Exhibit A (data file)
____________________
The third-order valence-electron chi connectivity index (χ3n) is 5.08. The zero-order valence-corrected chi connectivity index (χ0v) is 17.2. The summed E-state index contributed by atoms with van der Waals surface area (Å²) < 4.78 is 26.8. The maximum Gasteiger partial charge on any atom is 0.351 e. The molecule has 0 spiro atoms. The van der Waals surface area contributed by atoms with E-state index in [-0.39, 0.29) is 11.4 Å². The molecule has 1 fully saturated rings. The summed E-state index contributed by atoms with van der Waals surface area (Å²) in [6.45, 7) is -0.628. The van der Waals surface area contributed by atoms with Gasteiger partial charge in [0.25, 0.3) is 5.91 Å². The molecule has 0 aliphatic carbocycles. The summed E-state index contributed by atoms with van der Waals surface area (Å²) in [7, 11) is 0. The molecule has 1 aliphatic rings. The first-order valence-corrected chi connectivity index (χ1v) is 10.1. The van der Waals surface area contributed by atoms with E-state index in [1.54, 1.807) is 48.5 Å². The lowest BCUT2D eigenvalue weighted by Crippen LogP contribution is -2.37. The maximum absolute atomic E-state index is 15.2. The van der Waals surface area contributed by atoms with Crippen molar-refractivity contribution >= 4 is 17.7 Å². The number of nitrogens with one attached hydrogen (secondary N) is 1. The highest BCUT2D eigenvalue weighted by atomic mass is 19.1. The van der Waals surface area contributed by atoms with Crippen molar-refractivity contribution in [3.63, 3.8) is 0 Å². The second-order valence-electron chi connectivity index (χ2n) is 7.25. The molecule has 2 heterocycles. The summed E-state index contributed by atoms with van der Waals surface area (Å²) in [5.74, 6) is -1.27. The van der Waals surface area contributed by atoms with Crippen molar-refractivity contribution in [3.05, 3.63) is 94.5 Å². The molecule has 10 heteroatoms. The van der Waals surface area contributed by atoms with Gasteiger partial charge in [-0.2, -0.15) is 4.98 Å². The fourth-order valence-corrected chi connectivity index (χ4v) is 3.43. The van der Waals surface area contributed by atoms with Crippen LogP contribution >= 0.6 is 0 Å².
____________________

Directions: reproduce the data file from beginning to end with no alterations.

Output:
The third-order valence-electron chi connectivity index (χ3n) is 5.08. The zero-order valence-corrected chi connectivity index (χ0v) is 17.2. The summed E-state index contributed by atoms with van der Waals surface area (Å²) < 4.78 is 26.8. The maximum Gasteiger partial charge on any atom is 0.351 e. The molecule has 0 spiro atoms. The van der Waals surface area contributed by atoms with E-state index in [-0.39, 0.29) is 11.4 Å². The molecule has 1 fully saturated rings. The summed E-state index contributed by atoms with van der Waals surface area (Å²) in [6.45, 7) is -0.628. The van der Waals surface area contributed by atoms with Gasteiger partial charge in [0.25, 0.3) is 5.91 Å². The molecule has 0 aliphatic carbocycles. The summed E-state index contributed by atoms with van der Waals surface area (Å²) in [7, 11) is 0. The molecule has 1 aliphatic rings. The first-order valence-corrected chi connectivity index (χ1v) is 10.1. The van der Waals surface area contributed by atoms with E-state index in [1.54, 1.807) is 48.5 Å². The lowest BCUT2D eigenvalue weighted by Crippen LogP contribution is -2.37. The maximum absolute atomic E-state index is 15.2. The van der Waals surface area contributed by atoms with Crippen molar-refractivity contribution >= 4 is 17.7 Å². The number of nitrogens with one attached hydrogen (secondary N) is 1. The highest BCUT2D eigenvalue weighted by atomic mass is 19.1. The van der Waals surface area contributed by atoms with Crippen molar-refractivity contribution in [3.63, 3.8) is 0 Å². The second-order valence-electron chi connectivity index (χ2n) is 7.25. The molecule has 2 heterocycles. The summed E-state index contributed by atoms with van der Waals surface area (Å²) in [5.74, 6) is -1.27. The van der Waals surface area contributed by atoms with Crippen molar-refractivity contribution in [3.05, 3.63) is 94.5 Å². The molecule has 10 heteroatoms. The van der Waals surface area contributed by atoms with Gasteiger partial charge in [-0.2, -0.15) is 4.98 Å². The fourth-order valence-corrected chi connectivity index (χ4v) is 3.43. The van der Waals surface area contributed by atoms with Crippen LogP contribution >= 0.6 is 0 Å².